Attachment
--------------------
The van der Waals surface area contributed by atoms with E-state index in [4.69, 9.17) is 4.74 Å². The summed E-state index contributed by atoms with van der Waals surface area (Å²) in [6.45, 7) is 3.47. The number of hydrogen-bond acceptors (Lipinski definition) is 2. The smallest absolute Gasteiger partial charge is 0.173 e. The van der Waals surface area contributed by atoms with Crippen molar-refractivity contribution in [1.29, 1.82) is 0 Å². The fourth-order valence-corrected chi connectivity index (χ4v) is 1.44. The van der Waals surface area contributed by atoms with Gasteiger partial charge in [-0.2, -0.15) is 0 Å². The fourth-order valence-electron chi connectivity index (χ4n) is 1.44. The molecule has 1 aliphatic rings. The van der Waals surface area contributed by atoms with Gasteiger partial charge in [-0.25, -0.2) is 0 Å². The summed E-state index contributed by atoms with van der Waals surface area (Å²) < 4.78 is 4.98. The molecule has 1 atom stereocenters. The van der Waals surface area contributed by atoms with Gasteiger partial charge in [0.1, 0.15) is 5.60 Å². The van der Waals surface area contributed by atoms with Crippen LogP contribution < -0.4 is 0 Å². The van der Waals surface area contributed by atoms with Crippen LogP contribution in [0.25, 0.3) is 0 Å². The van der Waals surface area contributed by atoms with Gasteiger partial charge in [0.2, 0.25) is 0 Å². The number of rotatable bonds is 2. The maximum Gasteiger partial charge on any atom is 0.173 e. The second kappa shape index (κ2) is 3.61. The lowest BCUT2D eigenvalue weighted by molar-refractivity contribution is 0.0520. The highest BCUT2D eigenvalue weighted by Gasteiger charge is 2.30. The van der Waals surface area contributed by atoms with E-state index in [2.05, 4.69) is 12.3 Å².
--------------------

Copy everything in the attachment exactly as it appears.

The van der Waals surface area contributed by atoms with E-state index in [4.69, 9.17) is 4.74 Å². The summed E-state index contributed by atoms with van der Waals surface area (Å²) in [6.45, 7) is 3.47. The number of hydrogen-bond acceptors (Lipinski definition) is 2. The smallest absolute Gasteiger partial charge is 0.173 e. The van der Waals surface area contributed by atoms with Crippen molar-refractivity contribution in [1.29, 1.82) is 0 Å². The fourth-order valence-corrected chi connectivity index (χ4v) is 1.44. The van der Waals surface area contributed by atoms with Gasteiger partial charge in [-0.2, -0.15) is 0 Å². The fourth-order valence-electron chi connectivity index (χ4n) is 1.44. The molecule has 1 aliphatic rings. The van der Waals surface area contributed by atoms with Gasteiger partial charge in [-0.25, -0.2) is 0 Å². The summed E-state index contributed by atoms with van der Waals surface area (Å²) < 4.78 is 4.98. The molecule has 1 atom stereocenters. The van der Waals surface area contributed by atoms with Gasteiger partial charge in [0.1, 0.15) is 5.60 Å². The van der Waals surface area contributed by atoms with Crippen LogP contribution < -0.4 is 0 Å². The van der Waals surface area contributed by atoms with Crippen LogP contribution in [0.25, 0.3) is 0 Å². The van der Waals surface area contributed by atoms with Gasteiger partial charge in [0.2, 0.25) is 0 Å². The number of rotatable bonds is 2. The maximum Gasteiger partial charge on any atom is 0.173 e. The second kappa shape index (κ2) is 3.61. The lowest BCUT2D eigenvalue weighted by molar-refractivity contribution is 0.0520. The highest BCUT2D eigenvalue weighted by Gasteiger charge is 2.30. The van der Waals surface area contributed by atoms with E-state index in [2.05, 4.69) is 12.3 Å².